“The righteous care for the needs of their animals …”
We transport shelter dogs from New Mexico, Kansas, Texas and Oklahoma to Colorado, where there is an abundant desire for dogs. We pull dogs from overcrowded kill shelters and transport them to Colorado twice a month. After arriving in Colorado, the dogs are dispersed to various shelters/rescues where they are fostered and/or adopted to loving homes.
We do not transport privately owned canines. However, we will transport a dog to adopters or foster-to-adopt homes and request a $100 donation that will assist in more transports.
Much coordination is required between source and destination shelters. The chosen dogs are listed on a roster for transport and each roster is a mix of sizes and breeds. Destination shelters in Colorado review the proposed roster and partner shelters accept the dogs. Some shelters are breed specific and select dogs accordingly.
"Enjoy the Ride."
The following are some of the rules and regulations required to transport a dog inter-state:
Any dogs with contagious or communicable diseases will not be transported.
All dogs transported must be over eight weeks old (federal law) and are USDA certified before transport in order to cross state lines. Each dog must obtain a Certificate of Veterinary Inspection (CVI) signed by a licensed veterinarian within 7 to 10 days of transport, which is required by law with the USDA. In addition, each dog will have a physical exam by an animal care professional within 24 hours of transport. The name of each dog being transported should be listed on the certificate.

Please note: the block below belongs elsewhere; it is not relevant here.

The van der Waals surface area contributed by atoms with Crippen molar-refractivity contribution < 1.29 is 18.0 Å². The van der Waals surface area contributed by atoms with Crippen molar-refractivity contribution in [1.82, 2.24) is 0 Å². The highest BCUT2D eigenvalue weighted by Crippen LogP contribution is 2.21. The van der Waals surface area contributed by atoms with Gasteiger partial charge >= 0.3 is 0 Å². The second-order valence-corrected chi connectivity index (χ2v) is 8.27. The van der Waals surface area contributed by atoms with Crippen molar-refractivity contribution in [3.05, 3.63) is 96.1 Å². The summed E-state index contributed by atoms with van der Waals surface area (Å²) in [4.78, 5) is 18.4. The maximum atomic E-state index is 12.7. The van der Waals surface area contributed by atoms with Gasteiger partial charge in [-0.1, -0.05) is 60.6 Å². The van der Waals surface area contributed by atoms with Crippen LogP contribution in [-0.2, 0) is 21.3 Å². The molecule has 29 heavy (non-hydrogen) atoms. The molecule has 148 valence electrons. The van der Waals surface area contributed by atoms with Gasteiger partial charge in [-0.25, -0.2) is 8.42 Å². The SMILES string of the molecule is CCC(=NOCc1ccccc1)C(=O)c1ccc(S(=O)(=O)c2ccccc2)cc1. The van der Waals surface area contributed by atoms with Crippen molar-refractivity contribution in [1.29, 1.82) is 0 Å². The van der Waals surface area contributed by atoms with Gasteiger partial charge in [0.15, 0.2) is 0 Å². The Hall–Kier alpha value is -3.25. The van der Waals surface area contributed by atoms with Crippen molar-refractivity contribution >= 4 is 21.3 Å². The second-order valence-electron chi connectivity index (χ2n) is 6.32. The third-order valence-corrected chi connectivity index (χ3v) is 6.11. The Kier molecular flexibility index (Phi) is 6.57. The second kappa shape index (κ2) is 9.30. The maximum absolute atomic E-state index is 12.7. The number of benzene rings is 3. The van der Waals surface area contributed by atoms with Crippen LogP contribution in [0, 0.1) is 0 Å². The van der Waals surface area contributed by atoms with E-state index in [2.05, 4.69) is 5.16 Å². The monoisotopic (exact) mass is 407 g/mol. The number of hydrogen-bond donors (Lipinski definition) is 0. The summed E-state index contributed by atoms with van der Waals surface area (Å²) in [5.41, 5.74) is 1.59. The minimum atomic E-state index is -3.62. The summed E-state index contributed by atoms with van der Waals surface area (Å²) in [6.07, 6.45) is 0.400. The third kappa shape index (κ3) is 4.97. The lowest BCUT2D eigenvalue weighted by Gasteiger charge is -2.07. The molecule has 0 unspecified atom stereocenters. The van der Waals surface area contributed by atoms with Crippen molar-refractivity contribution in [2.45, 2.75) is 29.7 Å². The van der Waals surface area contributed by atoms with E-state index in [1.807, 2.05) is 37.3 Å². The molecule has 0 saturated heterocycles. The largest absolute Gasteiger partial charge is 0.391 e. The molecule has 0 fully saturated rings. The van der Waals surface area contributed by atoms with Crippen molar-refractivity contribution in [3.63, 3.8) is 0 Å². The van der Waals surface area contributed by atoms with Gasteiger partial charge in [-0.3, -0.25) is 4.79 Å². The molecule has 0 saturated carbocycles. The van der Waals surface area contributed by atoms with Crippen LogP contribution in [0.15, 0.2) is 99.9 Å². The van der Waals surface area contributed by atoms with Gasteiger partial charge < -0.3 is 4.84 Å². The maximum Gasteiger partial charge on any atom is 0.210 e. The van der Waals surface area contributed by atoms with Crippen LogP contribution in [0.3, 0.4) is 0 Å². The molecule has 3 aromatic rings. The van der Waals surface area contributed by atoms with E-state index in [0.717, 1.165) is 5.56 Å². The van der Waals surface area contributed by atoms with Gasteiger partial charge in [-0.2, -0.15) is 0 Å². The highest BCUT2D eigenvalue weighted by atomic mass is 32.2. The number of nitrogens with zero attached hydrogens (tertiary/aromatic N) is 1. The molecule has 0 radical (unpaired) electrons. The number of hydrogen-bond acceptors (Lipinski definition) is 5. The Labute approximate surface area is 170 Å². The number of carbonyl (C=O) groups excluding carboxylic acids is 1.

The week of transport, each dog must be de-wormed with Drontal, Strongid-T, or Panacur. The latter also treats Giardia, which is prevalent in southern states. At least one dose (can be given 3 days in a row) of Ponazuril should be administered to treat protozoan and coccidian infections.
Forty-eight hours must transpire after spay/neuter surgery for the dog to be suitable for transport. Each dog travels with its prior medical records and rabies tag.
Within a week prior to transport, dogs should be bathed and flea/tick/ear mite medication should be administered.
"This is how I roll."
Prior to transport, selected dogs should be quarantined from other shelter dogs for at least 7 to 10 days, either by a separate area in the shelter or by fostering. This requirement is in place to help prevent the widespread risk of communicable diseases within the shelter environment.
Symptoms of possibly ill dogs include lethargy, vomiting or diarrhea, mange, loss of appetite, loose stool, trouble breathing, nasal discharge, runny eyes (conjunctivitis), and sores, wounds. A visual exam should be performed on the day of transport for the above symptoms.
Dogs should be fed the night before transport to avoid motion sickness.
We use Vari crate kennels with a moisture magnet for the absorption of possible accidents. The kennels are strapped together, secured to the vehicle, and each dog is at all times safely secured within the enclosure.
"After this ... botox."
We ensure that each dog has sufficient heat in winter and air ventilation in summer to provide for their health and psychological well being and that we can perform a visual check without moving kennels.
To avoid cross-contamination, each dog has its own suitably-sized, disinfected crate, clean bedding, and fresh water.
A press-a-ply-tape collar (TabBand collars) indicating the name of the dog accompanies each dog (required by law).
All medical records will be attached to the crate, as well as any paperwork regarding the dog’s temperament and past (if known), which will ultimately be given to the dog’s foster/adopter.
Each transport is equipped with an animal first-aid kit, disinfectant, hand sanitizer, paper towels, and gloves.
Great care is given to ensure that each dog is medically suitable for transport and has a comfortable ride to freedom.